Monday, April 29, 2013

"The problem we’ve got is that we seem to be quite successful in solving problems ourselves. It’s been easier to ignore us and just let us get on with it."

Tonight, another few paragraphs describing some of the debate at the Combined CCs meeting held last Wednesday night. Just after Brian Stewart made points about regeneration which mentioned NICE and a Suburban Councillor railed against Sainsbury’s (he perceived a very negative effect on the town centre since they came), the meeting moved on with a few contributions that could almost be the distilled essence of where the Community Council usual suspects, members of NICE and the many, many more concerned citizens of our locality are at the moment in their efforts to redress the democratic deficit that has progressively, over recent years, taken away much of Nairn’s ability to decide it’s own affairs in this new millennium.  Perhaps not all dissenters are pulling together at the same pace and there are suspicions here and there but all realise the direction that they have to go in. Many gurnites are avid students of these matters and this observer believes, would back much of the sentiment reported in the following paragraphs and the potential road map, admittedly rather nebulous at the moment, to redress the situation.

Simon Noble said: “I’m glad Brian knows what NICE is doing, because certainly I haven’t heard, there are a lot of us that haven’t heard what NICE is doing at the moment.”
Alistair Noble began to respond but Simon interrupted, he continued: “Before you start, the point I wanted to make is that actually for the regeneration and really for the restoration of something about the town centre you are not battling with the likes of Sainsbury’s, in fact Sainsbury’s is doing us a favour because it’s stopping us leaking out to Tescos in Inverness for a start, what you are battling with in all the High Streets is the Internet and a lack of the businesses that actually people want to go and visit in the town, and my view would be for any kind of regeneration to be worthwhile it has to be something that you know is going to be sustainable. Although there are pots of money here there and everywhere to do certain things are not to be spurned, they are not the answer either. What needs to be focussed on is some kind of development which actually draws businesses to the town who are interested in developing their businesses and will draw customers in. That’s a really tall order and it’s not going to be easy in the short term. “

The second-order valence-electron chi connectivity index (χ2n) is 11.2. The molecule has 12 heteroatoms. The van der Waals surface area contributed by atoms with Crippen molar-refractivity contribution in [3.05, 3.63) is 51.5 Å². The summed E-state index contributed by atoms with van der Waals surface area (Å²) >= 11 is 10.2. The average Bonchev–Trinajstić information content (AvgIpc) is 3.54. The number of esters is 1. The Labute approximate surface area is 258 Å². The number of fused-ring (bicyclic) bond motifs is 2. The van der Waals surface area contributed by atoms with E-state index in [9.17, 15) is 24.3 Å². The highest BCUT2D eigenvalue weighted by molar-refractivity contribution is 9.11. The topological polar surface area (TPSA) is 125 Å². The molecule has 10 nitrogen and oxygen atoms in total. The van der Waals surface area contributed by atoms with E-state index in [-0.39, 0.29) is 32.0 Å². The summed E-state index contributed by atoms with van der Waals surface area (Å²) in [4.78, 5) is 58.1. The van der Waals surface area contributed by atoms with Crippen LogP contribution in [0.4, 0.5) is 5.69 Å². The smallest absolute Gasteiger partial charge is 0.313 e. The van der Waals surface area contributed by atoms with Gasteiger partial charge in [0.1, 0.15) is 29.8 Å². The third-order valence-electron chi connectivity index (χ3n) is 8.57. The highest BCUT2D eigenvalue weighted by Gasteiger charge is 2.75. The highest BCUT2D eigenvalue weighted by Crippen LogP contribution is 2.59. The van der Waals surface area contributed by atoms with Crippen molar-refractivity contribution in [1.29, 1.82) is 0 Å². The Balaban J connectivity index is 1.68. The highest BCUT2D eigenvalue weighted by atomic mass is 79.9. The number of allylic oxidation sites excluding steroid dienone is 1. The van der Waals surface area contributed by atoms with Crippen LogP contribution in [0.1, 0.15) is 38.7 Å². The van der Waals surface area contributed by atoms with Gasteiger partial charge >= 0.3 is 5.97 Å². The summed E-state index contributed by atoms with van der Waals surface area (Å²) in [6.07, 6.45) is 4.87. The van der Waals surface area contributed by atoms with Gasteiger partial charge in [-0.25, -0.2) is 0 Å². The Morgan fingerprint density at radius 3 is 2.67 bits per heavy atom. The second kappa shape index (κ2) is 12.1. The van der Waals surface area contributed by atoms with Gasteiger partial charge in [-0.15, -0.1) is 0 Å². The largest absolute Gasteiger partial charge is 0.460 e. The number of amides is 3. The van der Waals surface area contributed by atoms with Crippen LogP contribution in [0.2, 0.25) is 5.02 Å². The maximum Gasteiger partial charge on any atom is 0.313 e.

Graham Kerr then stepped into the debate: “There’s some good points been made there. The other point I’d like you to realise is that there’s maybe not just the need for the number of shops we’ve got now people are buying from the Internet. Some of the shops might have to go so we have to look at converting these to some other use.”

Alistair Noble then got the chance to respond to Simon: “The whole thing, all we are trying to do is build community capacity. Unless we get community capacity […] every time we disagree with each other, fall out with each other or criticise each other we end up just losing out. NICE is doing its best. It’s all we can do. It takes time, we have to consult, there is a survey out. I hope everyone fills in the survey about the Social Work building.